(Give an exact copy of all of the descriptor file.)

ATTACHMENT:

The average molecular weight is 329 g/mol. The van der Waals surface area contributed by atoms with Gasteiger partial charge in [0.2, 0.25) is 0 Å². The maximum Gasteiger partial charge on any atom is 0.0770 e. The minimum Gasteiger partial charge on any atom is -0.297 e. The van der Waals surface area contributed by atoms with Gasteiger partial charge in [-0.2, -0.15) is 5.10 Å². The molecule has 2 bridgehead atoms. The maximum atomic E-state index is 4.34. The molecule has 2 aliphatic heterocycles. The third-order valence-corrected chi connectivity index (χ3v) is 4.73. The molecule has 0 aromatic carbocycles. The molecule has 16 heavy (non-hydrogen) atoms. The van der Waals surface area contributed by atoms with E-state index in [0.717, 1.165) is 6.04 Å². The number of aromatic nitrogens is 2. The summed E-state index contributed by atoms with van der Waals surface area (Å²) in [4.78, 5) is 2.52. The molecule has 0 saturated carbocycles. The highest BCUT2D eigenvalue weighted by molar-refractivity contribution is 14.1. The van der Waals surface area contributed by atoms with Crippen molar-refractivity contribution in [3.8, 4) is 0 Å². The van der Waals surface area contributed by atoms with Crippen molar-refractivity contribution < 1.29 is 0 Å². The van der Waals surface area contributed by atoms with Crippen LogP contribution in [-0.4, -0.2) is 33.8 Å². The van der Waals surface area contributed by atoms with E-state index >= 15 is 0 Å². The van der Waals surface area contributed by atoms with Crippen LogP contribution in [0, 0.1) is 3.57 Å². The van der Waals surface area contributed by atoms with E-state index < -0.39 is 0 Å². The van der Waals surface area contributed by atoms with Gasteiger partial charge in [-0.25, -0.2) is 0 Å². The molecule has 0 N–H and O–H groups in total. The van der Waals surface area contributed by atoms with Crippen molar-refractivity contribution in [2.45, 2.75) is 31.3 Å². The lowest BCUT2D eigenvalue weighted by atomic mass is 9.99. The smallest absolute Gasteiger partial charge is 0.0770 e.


The average molecular weight is 329 g/mol. The van der Waals surface area contributed by atoms with Gasteiger partial charge in [0.2, 0.25) is 0 Å². The maximum Gasteiger partial charge on any atom is 0.0770 e. The minimum Gasteiger partial charge on any atom is -0.297 e. The van der Waals surface area contributed by atoms with Gasteiger partial charge in [-0.2, -0.15) is 5.10 Å². The molecule has 2 bridgehead atoms. The maximum atomic E-state index is 4.34. The molecule has 2 aliphatic heterocycles. The third-order valence-corrected chi connectivity index (χ3v) is 4.73. The molecule has 0 aromatic carbocycles. The molecule has 16 heavy (non-hydrogen) atoms. The van der Waals surface area contributed by atoms with E-state index in [0.717, 1.165) is 6.04 Å². The number of aromatic nitrogens is 2. The summed E-state index contributed by atoms with van der Waals surface area (Å²) in [4.78, 5) is 2.52. The molecule has 0 saturated carbocycles. The highest BCUT2D eigenvalue weighted by molar-refractivity contribution is 14.1. The van der Waals surface area contributed by atoms with Crippen molar-refractivity contribution in [3.8, 4) is 0 Å². The van der Waals surface area contributed by atoms with Crippen molar-refractivity contribution < 1.29 is 0 Å². The van der Waals surface area contributed by atoms with Crippen LogP contribution in [-0.4, -0.2) is 33.8 Å². The van der Waals surface area contributed by atoms with E-state index >= 15 is 0 Å². The van der Waals surface area contributed by atoms with Crippen LogP contribution in [0, 0.1) is 3.57 Å². The van der Waals surface area contributed by atoms with E-state index < -0.39 is 0 Å². The van der Waals surface area contributed by atoms with Gasteiger partial charge in [-0.25, -0.2) is 0 Å². The molecule has 0 N–H and O–H groups in total. The van der Waals surface area contributed by atoms with Crippen molar-refractivity contribution in [2.45, 2.75) is 31.3 Å². The lowest BCUT2D eigenvalue weighted by atomic mass is 9.99. The smallest absolute Gasteiger partial charge is 0.0770 e.